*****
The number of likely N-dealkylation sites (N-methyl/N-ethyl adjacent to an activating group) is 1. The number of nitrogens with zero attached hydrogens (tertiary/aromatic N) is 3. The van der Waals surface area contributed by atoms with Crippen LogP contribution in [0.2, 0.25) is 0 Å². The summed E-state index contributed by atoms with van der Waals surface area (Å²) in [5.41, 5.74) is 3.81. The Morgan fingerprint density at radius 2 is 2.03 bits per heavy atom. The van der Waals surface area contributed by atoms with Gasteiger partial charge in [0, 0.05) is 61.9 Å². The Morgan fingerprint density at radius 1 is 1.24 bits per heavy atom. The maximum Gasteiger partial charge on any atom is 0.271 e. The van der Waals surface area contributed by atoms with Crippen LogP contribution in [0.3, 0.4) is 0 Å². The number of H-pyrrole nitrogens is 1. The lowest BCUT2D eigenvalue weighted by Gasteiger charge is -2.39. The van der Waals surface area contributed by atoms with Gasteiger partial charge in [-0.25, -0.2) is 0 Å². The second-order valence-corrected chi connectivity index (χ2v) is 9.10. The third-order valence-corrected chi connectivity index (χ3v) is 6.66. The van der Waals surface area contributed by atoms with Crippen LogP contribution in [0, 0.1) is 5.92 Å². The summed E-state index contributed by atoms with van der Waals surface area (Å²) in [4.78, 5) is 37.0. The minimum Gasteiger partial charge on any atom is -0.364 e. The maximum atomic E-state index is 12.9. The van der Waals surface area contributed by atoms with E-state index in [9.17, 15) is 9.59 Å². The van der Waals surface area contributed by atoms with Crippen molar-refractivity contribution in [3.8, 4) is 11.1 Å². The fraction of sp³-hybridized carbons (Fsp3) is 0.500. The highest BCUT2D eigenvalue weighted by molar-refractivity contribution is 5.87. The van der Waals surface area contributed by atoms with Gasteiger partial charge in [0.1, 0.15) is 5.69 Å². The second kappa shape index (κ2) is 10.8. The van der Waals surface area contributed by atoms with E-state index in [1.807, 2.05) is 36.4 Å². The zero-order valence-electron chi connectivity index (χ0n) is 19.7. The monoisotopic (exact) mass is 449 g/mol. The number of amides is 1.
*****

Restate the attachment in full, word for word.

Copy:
The number of likely N-dealkylation sites (N-methyl/N-ethyl adjacent to an activating group) is 1. The number of nitrogens with zero attached hydrogens (tertiary/aromatic N) is 3. The van der Waals surface area contributed by atoms with Crippen LogP contribution in [0.2, 0.25) is 0 Å². The summed E-state index contributed by atoms with van der Waals surface area (Å²) in [5.41, 5.74) is 3.81. The Morgan fingerprint density at radius 2 is 2.03 bits per heavy atom. The van der Waals surface area contributed by atoms with Gasteiger partial charge in [0, 0.05) is 61.9 Å². The Morgan fingerprint density at radius 1 is 1.24 bits per heavy atom. The maximum Gasteiger partial charge on any atom is 0.271 e. The van der Waals surface area contributed by atoms with Crippen LogP contribution in [0.3, 0.4) is 0 Å². The number of H-pyrrole nitrogens is 1. The lowest BCUT2D eigenvalue weighted by Gasteiger charge is -2.39. The van der Waals surface area contributed by atoms with Gasteiger partial charge in [-0.25, -0.2) is 0 Å². The second-order valence-corrected chi connectivity index (χ2v) is 9.10. The third-order valence-corrected chi connectivity index (χ3v) is 6.66. The van der Waals surface area contributed by atoms with Crippen LogP contribution in [0, 0.1) is 5.92 Å². The summed E-state index contributed by atoms with van der Waals surface area (Å²) in [4.78, 5) is 37.0. The minimum Gasteiger partial charge on any atom is -0.364 e. The maximum atomic E-state index is 12.9. The van der Waals surface area contributed by atoms with E-state index in [9.17, 15) is 9.59 Å². The van der Waals surface area contributed by atoms with Crippen molar-refractivity contribution in [3.8, 4) is 11.1 Å². The fraction of sp³-hybridized carbons (Fsp3) is 0.500. The highest BCUT2D eigenvalue weighted by molar-refractivity contribution is 5.87. The van der Waals surface area contributed by atoms with Gasteiger partial charge in [0.1, 0.15) is 5.69 Å². The second kappa shape index (κ2) is 10.8. The van der Waals surface area contributed by atoms with E-state index in [1.807, 2.05) is 36.4 Å². The zero-order valence-electron chi connectivity index (χ0n) is 19.7. The monoisotopic (exact) mass is 449 g/mol. The number of amides is 1.